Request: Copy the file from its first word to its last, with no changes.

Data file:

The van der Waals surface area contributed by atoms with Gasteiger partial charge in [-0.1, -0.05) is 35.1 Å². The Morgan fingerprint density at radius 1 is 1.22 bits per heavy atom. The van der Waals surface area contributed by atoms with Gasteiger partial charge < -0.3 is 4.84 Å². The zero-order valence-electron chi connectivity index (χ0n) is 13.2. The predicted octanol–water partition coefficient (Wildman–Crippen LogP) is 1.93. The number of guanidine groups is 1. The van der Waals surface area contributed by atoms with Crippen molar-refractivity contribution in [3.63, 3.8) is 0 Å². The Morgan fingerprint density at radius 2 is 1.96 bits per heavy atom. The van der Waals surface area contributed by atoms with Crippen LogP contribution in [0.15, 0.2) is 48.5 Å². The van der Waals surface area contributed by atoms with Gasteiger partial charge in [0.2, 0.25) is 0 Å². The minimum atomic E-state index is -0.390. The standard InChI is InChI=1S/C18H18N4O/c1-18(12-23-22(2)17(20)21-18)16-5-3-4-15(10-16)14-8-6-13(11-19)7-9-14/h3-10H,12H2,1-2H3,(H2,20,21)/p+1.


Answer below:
The van der Waals surface area contributed by atoms with Gasteiger partial charge in [-0.1, -0.05) is 35.1 Å². The Morgan fingerprint density at radius 1 is 1.22 bits per heavy atom. The van der Waals surface area contributed by atoms with Gasteiger partial charge < -0.3 is 4.84 Å². The zero-order valence-electron chi connectivity index (χ0n) is 13.2. The predicted octanol–water partition coefficient (Wildman–Crippen LogP) is 1.93. The number of guanidine groups is 1. The van der Waals surface area contributed by atoms with Crippen molar-refractivity contribution in [3.63, 3.8) is 0 Å². The Morgan fingerprint density at radius 2 is 1.96 bits per heavy atom. The van der Waals surface area contributed by atoms with Crippen LogP contribution in [0.15, 0.2) is 48.5 Å². The van der Waals surface area contributed by atoms with Gasteiger partial charge in [0.2, 0.25) is 0 Å². The minimum atomic E-state index is -0.390. The standard InChI is InChI=1S/C18H18N4O/c1-18(12-23-22(2)17(20)21-18)16-5-3-4-15(10-16)14-8-6-13(11-19)7-9-14/h3-10H,12H2,1-2H3,(H2,20,21)/p+1.